The study of Tanaka (2004) “Does File Sharing Reduce Music CD Sales?” was based on the the one hand on micro data of CD sales, which were collected on a weekly basis of 30 best selling CDs from June to November 2004 in Japan. On the other, download figures were obtained on each weekend in the sample period from the completely decentralized and most popular Japanese file sharing network Winny. In addition, the author also carried out a non-representative user survey among students on file sharing and CD purchases. Neither the micro data based estimation results nor the students’ survey indicated a negative impact of music file sharing on record sales.
On the basis of this analytical framework, Tanaka and his team collected 261 CD titles, for which total sales were available. This sample was matched with download figures on the Winny file sharing network. The result was that in the case of most downloaded titles, the number of download reached 35% of sales. In constrast, there were no downloads for 65 titles too. Tanaka assumed that if file sharing reduces CD sales, a decline for frequently downloaded CDs should be observed (Tanaka 2004: 4).
Since CD sales and the number of downloads are simultaneously determined, an instrumental variable has to be introduced. Tanaka used Japanese traditional songs, family songs, and Korean TV songs, since listeners of these genres are middle aged and not frequent users of file sharing networks. Another instrument variable was a dummy for anime and video game songs, since computer gamers are also heavy file sharers. Finally, listeners to music of western origin were expected that they did not tend to be computer intensive users. Since the regression results showed in all cases examined a significantly positive value of downloads on CD sales. Therefore, the author concluded that “(…) downloads do not reduce CD sales” (Tanaka 2004: 6).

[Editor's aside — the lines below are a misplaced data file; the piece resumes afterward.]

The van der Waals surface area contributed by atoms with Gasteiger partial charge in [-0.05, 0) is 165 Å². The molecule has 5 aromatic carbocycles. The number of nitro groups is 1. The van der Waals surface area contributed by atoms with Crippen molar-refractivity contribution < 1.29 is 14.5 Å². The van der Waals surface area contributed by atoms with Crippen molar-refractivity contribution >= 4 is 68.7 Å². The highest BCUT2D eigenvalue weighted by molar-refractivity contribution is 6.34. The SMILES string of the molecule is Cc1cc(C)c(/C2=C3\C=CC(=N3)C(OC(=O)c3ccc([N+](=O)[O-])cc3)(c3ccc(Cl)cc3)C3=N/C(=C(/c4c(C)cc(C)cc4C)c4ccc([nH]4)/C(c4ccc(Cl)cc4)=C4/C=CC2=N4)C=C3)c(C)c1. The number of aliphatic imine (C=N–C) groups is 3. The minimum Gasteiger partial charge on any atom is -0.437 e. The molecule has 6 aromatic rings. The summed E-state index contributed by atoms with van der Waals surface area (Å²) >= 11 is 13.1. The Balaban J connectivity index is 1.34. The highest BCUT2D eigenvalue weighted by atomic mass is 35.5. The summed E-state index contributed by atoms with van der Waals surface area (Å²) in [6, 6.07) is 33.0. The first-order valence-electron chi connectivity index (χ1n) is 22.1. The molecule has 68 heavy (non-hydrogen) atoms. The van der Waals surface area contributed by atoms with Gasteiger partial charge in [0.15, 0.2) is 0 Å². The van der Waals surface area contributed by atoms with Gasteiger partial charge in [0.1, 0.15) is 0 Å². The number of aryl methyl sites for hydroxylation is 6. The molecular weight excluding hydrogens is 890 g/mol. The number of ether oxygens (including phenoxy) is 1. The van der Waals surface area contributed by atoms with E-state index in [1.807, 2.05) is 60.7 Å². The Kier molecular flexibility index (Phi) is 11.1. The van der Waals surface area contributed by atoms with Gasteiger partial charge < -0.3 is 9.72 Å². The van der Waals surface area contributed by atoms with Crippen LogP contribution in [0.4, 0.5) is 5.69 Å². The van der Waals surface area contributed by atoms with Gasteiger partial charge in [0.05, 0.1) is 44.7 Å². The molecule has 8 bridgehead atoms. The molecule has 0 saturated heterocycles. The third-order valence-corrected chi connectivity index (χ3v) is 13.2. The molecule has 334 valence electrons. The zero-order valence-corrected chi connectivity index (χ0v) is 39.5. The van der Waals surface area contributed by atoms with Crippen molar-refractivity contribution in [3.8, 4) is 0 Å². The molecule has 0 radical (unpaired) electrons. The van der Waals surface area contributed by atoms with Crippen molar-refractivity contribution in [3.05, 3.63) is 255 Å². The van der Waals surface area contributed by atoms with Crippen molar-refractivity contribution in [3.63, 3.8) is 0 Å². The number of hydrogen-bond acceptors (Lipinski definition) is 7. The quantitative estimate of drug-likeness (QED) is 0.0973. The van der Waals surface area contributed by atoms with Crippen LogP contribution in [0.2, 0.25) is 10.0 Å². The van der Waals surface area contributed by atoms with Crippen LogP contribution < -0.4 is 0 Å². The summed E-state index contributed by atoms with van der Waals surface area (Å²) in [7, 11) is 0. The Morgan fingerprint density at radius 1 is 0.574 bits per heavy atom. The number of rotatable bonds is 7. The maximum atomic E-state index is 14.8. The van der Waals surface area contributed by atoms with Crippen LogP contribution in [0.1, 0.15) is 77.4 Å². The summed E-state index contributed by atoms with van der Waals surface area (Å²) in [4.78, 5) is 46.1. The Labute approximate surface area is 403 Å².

This result was support by a survey among 501 students from an undergraduate course at Keio University in 2003 and 2004. They were asked to profile their history of CD purchases, file sharing behavior and CD copying activity from first grade of high school to the current university grade. Ths results indicated that file sharing even increases CD purchases, since there is a considerable sampling effect of file sharing due do a changing demand pattern for music. To sum up, Tanaka “(…) did not find any negative effect of file sharing on CD sales” (Tanaka 2004: 8).
In part 20 of the series “How Bad is Music File Sharing” an article published in Management Science by Bhattacharjee et al. is discussed, in which the authors came to the conclusion that file sharing “(…) has no statistically significant effect on[chart] survival.”